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» St. Francis: Another study coming

HASSO HERING

A perspective from Oregon’s mid-Willamette Valley

St. Francis: Another study coming

Written September 14th, 2016 by Hasso Hering
The former St. Francis hotel on Wednesday evening.

The former St. Francis hotel on Wednesday evening.

What are the chances of a successful hotel being developed in downtown Albany? Conventional wisdom says zero to none.  But maybe the conventional wisdom is wrong. And come winter, business students at the University of Oregon will try to answer the question in a systematic way.

The city of Albany has formed a partnership with the “Sustainable City Year” program at the U of O. The program calls for students and faculty in several disciplines — from architecture and business to geography and public policy planning and management — to tackle 21 problems or issues of interest to the city during fall, winter and spring terms.

One item on the list is titled “St. Francis Hotel: Viability of a hotel in downtown Albany.” The explanation reads: “This project will investigate the barriers, opportunities and feasibility for hotel development in downtown Albany, either with the existing St. Francis historic building, or with new construction sites.”

About a 103 years old now, the St. Francis building at First and Ferry is owned by the Pride Printing Co., which occupies the ground floor. The top three floors of the four story-building have been largely vacant since the 1960s. Every now and then, people who think about such things wish that the building could be restored, either as a hotel or something else that would bring more people downtown.

About 2010, Innovative Housing Inc. of Portland wanted help from the downtown urban renewal district to buy the building and renovate it for “workforce housing.” The city said no, and later the company instead got city and state help in building Woodwind Village, which replaced an old trailer park on the east side of the urban renewal district.

Two years ago a team of architects and historic preservation specialists looked at the St. Francis again. They concluded that the “most viable uses include commercial suites on the ground floors, with hotel and/or market rate housing on the upper floors.” They also estimated that fixing up the building would cost roughly $10 million or more.

It’s hard to imagine that somebody with tons of idle money lying around would want to spend it on the St. Francis. If you had that kind of money and wanted to have a hotel downtown, you’d more likely pick out a vacant lot or two and build a structure with a modern layout and efficiencies inside a historic-looking shell.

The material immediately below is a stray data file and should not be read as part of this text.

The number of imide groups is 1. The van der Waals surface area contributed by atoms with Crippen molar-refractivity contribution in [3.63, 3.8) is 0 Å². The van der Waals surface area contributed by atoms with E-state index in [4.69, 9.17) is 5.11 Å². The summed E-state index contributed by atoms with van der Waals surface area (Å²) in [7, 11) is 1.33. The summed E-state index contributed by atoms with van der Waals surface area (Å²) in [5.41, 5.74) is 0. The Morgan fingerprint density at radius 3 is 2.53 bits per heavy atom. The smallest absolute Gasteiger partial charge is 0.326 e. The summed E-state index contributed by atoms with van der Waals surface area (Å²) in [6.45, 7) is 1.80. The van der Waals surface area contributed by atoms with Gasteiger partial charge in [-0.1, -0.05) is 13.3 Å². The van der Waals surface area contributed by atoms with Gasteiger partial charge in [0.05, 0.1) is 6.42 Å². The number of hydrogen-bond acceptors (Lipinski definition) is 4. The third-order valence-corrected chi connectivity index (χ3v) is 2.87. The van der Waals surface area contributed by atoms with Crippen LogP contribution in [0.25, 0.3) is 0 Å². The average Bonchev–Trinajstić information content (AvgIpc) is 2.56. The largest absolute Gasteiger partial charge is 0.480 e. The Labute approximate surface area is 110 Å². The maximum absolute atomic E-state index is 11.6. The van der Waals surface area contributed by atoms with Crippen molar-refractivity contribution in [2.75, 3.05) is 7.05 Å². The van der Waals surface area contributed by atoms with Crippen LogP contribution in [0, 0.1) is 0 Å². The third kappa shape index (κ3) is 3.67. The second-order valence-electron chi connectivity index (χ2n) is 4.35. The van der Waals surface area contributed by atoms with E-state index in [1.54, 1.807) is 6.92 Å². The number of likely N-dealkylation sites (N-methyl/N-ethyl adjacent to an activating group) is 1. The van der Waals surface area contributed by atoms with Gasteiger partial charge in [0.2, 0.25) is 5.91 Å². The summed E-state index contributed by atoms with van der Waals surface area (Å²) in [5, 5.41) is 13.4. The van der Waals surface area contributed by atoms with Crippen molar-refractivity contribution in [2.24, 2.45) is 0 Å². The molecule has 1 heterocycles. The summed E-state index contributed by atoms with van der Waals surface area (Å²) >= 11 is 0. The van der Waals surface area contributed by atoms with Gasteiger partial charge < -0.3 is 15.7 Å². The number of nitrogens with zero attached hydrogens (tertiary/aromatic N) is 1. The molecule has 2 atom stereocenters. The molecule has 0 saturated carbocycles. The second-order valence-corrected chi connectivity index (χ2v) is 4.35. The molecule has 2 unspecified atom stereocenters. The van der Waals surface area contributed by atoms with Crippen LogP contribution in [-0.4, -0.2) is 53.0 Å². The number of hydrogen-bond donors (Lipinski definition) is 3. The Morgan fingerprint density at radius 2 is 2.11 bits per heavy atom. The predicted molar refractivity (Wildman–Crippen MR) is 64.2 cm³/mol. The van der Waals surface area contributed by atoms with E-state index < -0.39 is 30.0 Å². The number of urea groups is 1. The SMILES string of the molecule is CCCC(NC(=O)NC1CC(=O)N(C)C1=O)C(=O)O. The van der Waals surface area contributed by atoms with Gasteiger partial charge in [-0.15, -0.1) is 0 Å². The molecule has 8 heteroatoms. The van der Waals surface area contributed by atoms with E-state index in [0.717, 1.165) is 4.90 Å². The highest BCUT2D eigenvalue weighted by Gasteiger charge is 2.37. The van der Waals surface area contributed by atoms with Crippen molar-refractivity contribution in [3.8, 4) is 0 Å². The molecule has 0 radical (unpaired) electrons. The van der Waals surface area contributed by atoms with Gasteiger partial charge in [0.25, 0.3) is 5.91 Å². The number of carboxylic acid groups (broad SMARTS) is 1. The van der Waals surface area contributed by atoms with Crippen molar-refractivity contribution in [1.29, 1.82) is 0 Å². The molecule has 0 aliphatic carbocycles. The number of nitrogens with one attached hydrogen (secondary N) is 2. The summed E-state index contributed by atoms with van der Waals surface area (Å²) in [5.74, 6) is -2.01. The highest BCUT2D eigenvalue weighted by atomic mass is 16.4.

Saving the St. Francis and turning it from a relic into a living landmark in a thriving downtown would be a huge achievement. As far as I can see, only the Albany Revitalization Agency and its district (CARA) are in a position to consider doing so. To get started, CARA would have to acquire the building and then go from there.

Maybe the aspiring tycoons in the U of O business will come up with a better idea. I doubt it, but one can always hope. (hh)

 



6 responses to “St. Francis: Another study coming”

  1. Sherry Leighton says:

    That is SUCH a wonderful idea! I couldn’t be more supportive for this to happen! I would love to have more info on this as it progresses. This could be one more step closer to rejuvenate the core area in Albany. I hope there are some forward thinking people here that feel the same!
    Thank you

  2. Richard Vannice says:

    Someone should talk to McMenamins. They seem to be able to take a sows ear and turn it into a silk purse..

    • hj.anony1 says:

      McMennies….or better yet ….maybe an “up-and-comer” of the same brew, eats & hotel establishment type!

  3. Bob Woods says:

    $10 million is a big ouch. It also means a lot of work. and probably a lot of seismic reinforcement, is needed. Fresh minds might come up with something.

  4. Gothic Albany says:

    The hotel is so beautiful on the inside. I really hope someone does a proper restoration job someday before it is too late… But yes, it will require big $$$$, more than I have in the bank.

  5. tom cordier says:

    Push it over and haul away the rubble. Sell the land for dollar and you’ll see interest sparked.

 

 
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